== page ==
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Pro bono award winners announced

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An attorney who made significant contributions in pro bono service will receive a posthumous honor on Oct. 21.

The Indiana Pro Bono Commission will present the Randall T. Shepard Award for excellence in pro bono publico to the family of John Pushor. Pushor, who was from Columbus, Ind., died in September 2010, about 11 years after retiring from private practice.

Pushor was a volunteer for Legal Aid – District 11, where he routinely worked four or five days a week and met with applicants for pro bono assistance. He helped determine client eligibility and worked to match clients with volunteer attorneys in five counties – Bartholomew, Brown, Decatur, Jackson and Jennings.

One week before his death, Pushor established a $10,000 fund for Legal Aid - District 11 to be used to pay an intern each summer. Members of local bar associations have since contributed to the John Pushor fund, and Legal Aid – District 11 hopes that the fund will allow young law students to learn more about the value of pro bono involvement.  

Attorney Tom Lantz of Seymour said Pushor was a dedicated volunteer. “John Pushor’s commitment to pro bono exemplifies what the Randall T. Shepard Award is all about, and you could not give this award to a more deserving person,” he said.

Along with this award, the Indiana Bar Foundation will present its pro bono and law-related education awards at the ceremony. Attorneys and organizations to be honored by the bar foundation are: Jackie M. Bennett Jr., Taft Stettinius & Hollister, Indianapolis; Thomas Bunger, Bunger & Robertson, Bloomington; Andrew Campbell, Baker & Daniels, Indianapolis; The Evansville Bar Association’s Women Attorneys Section; David E. Kenninger, Kenninger Law Office, Danville; and Robert Schuckit, Schuckit & Associates, Zionsville.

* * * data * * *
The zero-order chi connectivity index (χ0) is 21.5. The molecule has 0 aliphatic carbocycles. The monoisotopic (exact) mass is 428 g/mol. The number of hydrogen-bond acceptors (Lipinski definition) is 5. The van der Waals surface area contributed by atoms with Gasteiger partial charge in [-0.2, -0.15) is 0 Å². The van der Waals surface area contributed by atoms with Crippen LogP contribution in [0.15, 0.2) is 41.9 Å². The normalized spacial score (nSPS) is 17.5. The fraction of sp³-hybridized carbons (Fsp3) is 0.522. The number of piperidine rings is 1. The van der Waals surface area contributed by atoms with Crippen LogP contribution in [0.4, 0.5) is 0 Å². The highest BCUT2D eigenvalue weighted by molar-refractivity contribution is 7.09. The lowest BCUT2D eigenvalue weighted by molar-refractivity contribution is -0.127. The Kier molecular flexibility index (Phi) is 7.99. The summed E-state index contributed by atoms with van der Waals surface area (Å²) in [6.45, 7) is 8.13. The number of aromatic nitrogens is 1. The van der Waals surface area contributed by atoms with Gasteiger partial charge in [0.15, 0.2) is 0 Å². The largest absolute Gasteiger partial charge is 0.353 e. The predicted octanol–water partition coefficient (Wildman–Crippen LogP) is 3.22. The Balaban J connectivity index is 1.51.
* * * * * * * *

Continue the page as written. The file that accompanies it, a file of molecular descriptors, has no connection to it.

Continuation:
In addition, the Evansville Bar Association’s Young Lawyers Section will be honored for its law-related education. The Law-Related Education Award recognizes lawyers, law firms and organizations for excellence in information that enhances public understanding of the law and the legal system.

The Randall T. Shepard Award was created in 2002 to honor the impact made by a member of the legal community ensuring that justice is available for people who could not regularly afford legal assistance and representation. The award is named after Chief Justice Randall T. Shepard to honor his vision of creating awareness about the significant volunteer services provided by Indiana attorneys each year. Shepard and Melissa May, Indiana Court of Appeals judge and chair of the Indiana Pro Bono Commission, will present the award to Pushor’s family at the 6:30 p.m. ceremony. A reception precedes the ceremony at 6 p.m.

The awards ceremony concludes the Indiana State Bar Association’s annual meeting at French Lick Springs Resort & Casino.

 

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  1. I wonder if the USSR had electronic voting machines that changed the ballot after it was cast? Oh well, at least we have a free media serving as vicious watchdog and exposing all of the rot in the system! (Insert rimshot)

  2. Jose, you are assuming those in power do not wish to be totalitarian. My experience has convinced me otherwise. Constitutionalists are nearly as rare as hens teeth among the powerbrokers "managing" us for The Glorious State. Oh, and your point is dead on, el correcta mundo. Keep the Founders’ (1791 & 1851) vision alive, my friend, even if most all others, and especially the ruling junta, chase only power and money (i.e. mammon)

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